Slightly cynical, yes, but the model for the police is very old and quite often functioning as found in Robin Hood. Of course, the more historical method of forming an orderly society, beneficial to all, is quite horrifying despite its efficiency, involving much time and effort.

The method is teaching solid morals, hard concepts of what's wrong and right, and actually knowing your neighbors, making sure they have and follow the same morals, and thus forming solid peaceful neighborhoods and communities. But these days, people would rather have laws and police, then complain when neither works as well as they think they should. Go figure.

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MattyMumbles (author)forgesmith2008-06-01

I'd have to agree with you on that too, the method of forming an orderly society I mean. It does, or would take much time and effort, especially now. Reforming moral concepts of what is right and what is wrong, and growing strength within the community. It seems, historically speaking, we're unable to restructure a society without a mass revolution, war, genocide, or something of a catastrophic effect. If only it were as simple as reprogramming a computer...

author

Actually a great deal of (successful!) effort goes into forming people's subjectivities in the school system, but again (like the provision of "order") the effort is made to create an economically exploitable mass much more than a happy society. The values which are taught to the common people are those which are economically useful to the powerful; I quote from Bauman's history of the work ethic:

... the upper classes allowed no values to the workpeople but those which the slave-owner appreciates in the slave. The working man was to be industrious and attentive, not to think for himself, to owe loyalty and attachment to his master alone, to recognise that his proper place in the economy of the state was the place of the slave in the economy of the sugar plantation. Take many virtues we admire in a man, and they become vices in a slave.'

For credibility, I quote also Woodrow Wilson:

We want one class to have a liberal education. We want another class, a very much larger class of necessity, to forgo the privilege of a liberal education and fit themselves to perform specific difficult manual tasks.

A detailed history of the various political struggles among the upper classes over the formation in schools of the subjectivities of the lower classes is John Taylor Gatto's Underground History of American Education -- a section of particular interest is chapter eight. My point is only that the ethics which are instilled in youth are those which create the type of people necessary for use by the powers; in times of war, these will be soldiers; in times of industrial expansion, they will be factory workers; in the contemporary "service economy" they are the type called by one book title "the organization man," aka "team-players" -- although Bauman argues convincingly that the powerful are now much more interested in creating willing consumers of their products than producers of them. (Of course, the DIY movement, if you call it that, is a reaction against both consumerism and organization...)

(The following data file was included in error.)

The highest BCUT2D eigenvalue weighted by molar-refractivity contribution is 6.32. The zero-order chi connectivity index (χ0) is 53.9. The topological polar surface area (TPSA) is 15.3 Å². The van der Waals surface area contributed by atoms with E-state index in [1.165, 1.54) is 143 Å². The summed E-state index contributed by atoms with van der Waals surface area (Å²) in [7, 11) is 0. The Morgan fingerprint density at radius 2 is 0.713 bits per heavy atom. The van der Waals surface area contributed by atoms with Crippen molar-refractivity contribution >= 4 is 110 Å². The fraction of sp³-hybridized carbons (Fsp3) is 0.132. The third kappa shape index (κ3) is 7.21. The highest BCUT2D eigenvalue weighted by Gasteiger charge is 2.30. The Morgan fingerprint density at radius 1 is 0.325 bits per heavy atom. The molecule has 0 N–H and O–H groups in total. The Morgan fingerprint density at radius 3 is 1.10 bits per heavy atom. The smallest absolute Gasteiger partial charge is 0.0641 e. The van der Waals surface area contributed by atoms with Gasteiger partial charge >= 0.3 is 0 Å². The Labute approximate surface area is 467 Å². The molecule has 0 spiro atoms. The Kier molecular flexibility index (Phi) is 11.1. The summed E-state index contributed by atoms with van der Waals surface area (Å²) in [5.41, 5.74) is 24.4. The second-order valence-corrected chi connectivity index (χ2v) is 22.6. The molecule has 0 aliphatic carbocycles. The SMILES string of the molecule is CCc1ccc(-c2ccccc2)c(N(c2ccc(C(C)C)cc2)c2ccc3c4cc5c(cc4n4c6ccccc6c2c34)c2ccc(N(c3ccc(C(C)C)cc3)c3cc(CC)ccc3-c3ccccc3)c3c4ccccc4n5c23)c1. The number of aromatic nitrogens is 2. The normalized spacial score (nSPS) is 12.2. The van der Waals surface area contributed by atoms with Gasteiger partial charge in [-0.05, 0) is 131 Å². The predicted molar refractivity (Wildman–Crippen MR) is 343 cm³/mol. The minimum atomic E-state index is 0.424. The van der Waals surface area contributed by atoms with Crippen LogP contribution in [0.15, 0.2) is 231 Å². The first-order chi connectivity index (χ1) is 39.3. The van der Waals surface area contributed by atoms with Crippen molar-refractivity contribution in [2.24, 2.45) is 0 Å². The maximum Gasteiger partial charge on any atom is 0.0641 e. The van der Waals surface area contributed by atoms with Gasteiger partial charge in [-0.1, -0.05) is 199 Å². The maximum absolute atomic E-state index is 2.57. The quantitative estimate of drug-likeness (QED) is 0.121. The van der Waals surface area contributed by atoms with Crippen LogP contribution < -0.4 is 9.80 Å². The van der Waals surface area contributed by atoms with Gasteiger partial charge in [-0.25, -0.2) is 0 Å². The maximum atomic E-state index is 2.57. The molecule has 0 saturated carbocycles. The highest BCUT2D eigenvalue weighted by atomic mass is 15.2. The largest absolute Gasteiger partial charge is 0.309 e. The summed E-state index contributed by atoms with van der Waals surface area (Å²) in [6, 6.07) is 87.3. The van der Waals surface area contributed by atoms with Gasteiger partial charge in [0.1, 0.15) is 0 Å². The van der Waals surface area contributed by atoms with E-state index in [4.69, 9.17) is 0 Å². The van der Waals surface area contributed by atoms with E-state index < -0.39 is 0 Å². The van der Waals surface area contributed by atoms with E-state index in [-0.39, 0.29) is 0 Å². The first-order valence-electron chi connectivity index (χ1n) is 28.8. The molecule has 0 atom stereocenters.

People don't have laws and police because "they would rather have" -- they are born into societies with laws and police and courts. Moreover, they are taught that these laws and police and courts are synonymous with morality; the law is not represented to us as a living institution, as a set of arbitrary rules that some people made up and which all-too-often exist only to benefit those who make them; rather, they are sanctified by the theory of democracy which is drilled into the heads of the young long before they attain the capacity to think independently or the life experience against which to test authoritative assertions.

Our legal institutions have existed since they were invented by the ancient monarchies; in fact, there is a continuity of organization going back from the American court system through to the Norman conquest. It is the same organization, which has reproduced itself through so many generations of human membership. (Remember that the war which is called the American "Revolution" was one in which the States, without dissolving, declared independence, and formed a new union -- it was no more a revolution than the London Declaration.)

In the early days of these same organizations, they asserted directly their equivalnce with morality and, indeed, with the word of God. "Dominion is founded in grace" was the ideology of our court system in its infancy; which is to say, the law set down by the King is sanctified by God. Rousseau marked a shift in which the King began to claim the basis of his authority in his representation of the interests of the people -- of course, it was still the same organization, and largely this representation was nothing more than a pretense, though a pretense which could easily be sold to children -- including the children of the powerful, who would gain a convenient confidence in their own right to rule. The contradiction between the ideology and the reality, though, resulted in the various popular movements defining their task as the bridging of this gap; i.e., as the creation of truly representative government.